Microsoft Corp. (MSFT) shares continued to slump Friday, after the world's largest software maker reported fourth-quarter profits soared nearly 37 percent on brisk computer sales, continued strength in the server and tools market, and a big tax benefit.

Shares of Microsoft fell 35 cents, or 1.3 percent, to $26.09 on the Nasdaq Stock Market (search). The stock fell 2 percent in after-hours trading, after closing Thursday at $26.44. The earnings results were released after the markets closed Thursday.

For the three months that ended June 30, Microsoft said net income climbed to $3.7 billion, or 34 cents a share, up from $2.69 billion, or 25 cents, a share a year ago. Sales rose 9 percent to $10.2 billion, up from $9.3 billion a year ago.

The results included a 9 cent per share tax benefit, a stock-based compensation expense of 3 cents per share and legal expenses of 5 cents a share.

Excluding those one-time items, earnings would have been 33 cents a share, topping the mean estimate of 31 cents among analysts polled by Thomson Financial. The revenue figure was in line with Wall Street's forecast.

One analyst surmised that a slight drop in operating income might have concerned some investors. "It was flat enough that people are probably saying, 'Wow, there wasn't a whole lot of year over year growth," said Matt Rosoff, an analyst with independent Directions on Microsoft.

For the fiscal year ending June 30, Microsoft reported earnings of $12.25 billion, or 1.12 cents a share, a nearly 50 percent increase from fiscal 2004, when its profit was $8.17 billion, or 75 cents a share. Revenue was $39.78 billion in fiscal 2005, up from $36.84 billion the previous year.

"2005 turned out to be a much better year than we expected," Chris Liddell, the Redmond, Wash., company's chief financial officer, said in a conference call.

Liddell cited a bigger-than-expected uptick in demand for personal computers, and double-digit growth in sales of servers and tools, as well as Xbox (search) consoles, video games and online game service subscriptions.

One of Microsoft's main cash cows, the Windows operating system (search), posted a $2.18 billion profit, up slightly from $2.03 billion a year ago. Revenue was $3.03 billion, up from $2.76 billion in the fourth quarter of 2004.

Profits in the Redmond, Wash., company's other big moneymaker, the division that includes its Office software suite, dipped slightly to $2 billion, down about $20 million from the same period a year ago. Revenue increased to $2.91 billion, up from $2.84 billion last year.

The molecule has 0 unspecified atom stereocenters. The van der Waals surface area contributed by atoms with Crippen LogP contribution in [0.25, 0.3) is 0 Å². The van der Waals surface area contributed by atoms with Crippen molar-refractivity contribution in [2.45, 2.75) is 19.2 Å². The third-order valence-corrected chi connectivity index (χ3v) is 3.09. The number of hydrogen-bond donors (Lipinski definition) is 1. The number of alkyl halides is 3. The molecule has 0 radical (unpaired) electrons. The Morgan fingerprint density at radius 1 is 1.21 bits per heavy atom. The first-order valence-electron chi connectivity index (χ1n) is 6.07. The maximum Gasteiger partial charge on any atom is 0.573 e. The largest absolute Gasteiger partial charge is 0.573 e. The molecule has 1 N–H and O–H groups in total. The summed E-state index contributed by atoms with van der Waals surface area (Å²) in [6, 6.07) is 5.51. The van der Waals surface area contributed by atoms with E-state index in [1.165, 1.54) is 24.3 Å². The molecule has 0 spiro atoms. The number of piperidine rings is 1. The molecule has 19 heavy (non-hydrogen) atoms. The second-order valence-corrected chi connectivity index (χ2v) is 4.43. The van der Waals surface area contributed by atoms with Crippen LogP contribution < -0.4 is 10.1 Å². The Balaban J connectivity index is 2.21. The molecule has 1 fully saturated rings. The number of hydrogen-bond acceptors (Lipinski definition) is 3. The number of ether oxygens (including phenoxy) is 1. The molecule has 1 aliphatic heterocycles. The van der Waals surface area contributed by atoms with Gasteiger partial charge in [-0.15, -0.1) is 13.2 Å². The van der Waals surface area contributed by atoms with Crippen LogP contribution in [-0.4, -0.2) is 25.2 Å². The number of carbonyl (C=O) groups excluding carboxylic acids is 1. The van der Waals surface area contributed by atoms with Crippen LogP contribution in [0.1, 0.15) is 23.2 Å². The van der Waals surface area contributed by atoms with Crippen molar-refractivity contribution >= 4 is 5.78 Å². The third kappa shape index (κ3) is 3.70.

Rosoff pointed to a solid increase in unearned revenue, money the company must put aside and realize as profit over time. In the Office unit, alone, unearned revenue rose from $2.27 billion in the third fiscal quarter to $2.81 billion in the fourth quarter.

"That's a pretty big jump," Rosoff said. "That's an important thing for Microsoft. That business has been growing most slowly."

A 22 percent spike in Xbox sales narrowed the company's losses in its home and entertainment division to $179 million, compared to $340 million a year ago.

"I think that, to some degree, validates Microsoft's business model in getting into the console space in the first place," Rosoff said. "Microsoft is selling more games and fewer consoles, and that's really the business model. They acknowledged it would be expensive to get a foothold in the market."

The company's mobile and embedded devices unit, which makes software for cell phones and personal digital assistants, also brought in more money. It posted a 39 percent gain in revenue, shrinking its quarterly loss to $14 million, compared to $39 million a year ago.

"It wouldn't shock me if mobile embedded reached profitability sometime soon," said Joe Wilcox, an analyst with Jupiter Research.

Strength in the server and tools market boosted profits in that unit to $800 million, up from $608 million a year ago.

Microsoft has rosy predictions for its prospects. It's slated to release a new Xbox console this holiday season. SQL Server 2005, a new version of the Office software suite and an oft-delayed update of Windows, code-named Longhorn, are also in the pipeline.

For the coming quarter, which ends Sept. 30, Microsoft expects earnings of 29 cents to 31 cents a share on revenue of $9.7 billion to $9.8 billion.

For the coming fiscal year, which ends June 30, 2006, the company said it expects earnings of $1.27 to $1.32 a share, on revenue of $43.7 billion to $44.5 billion.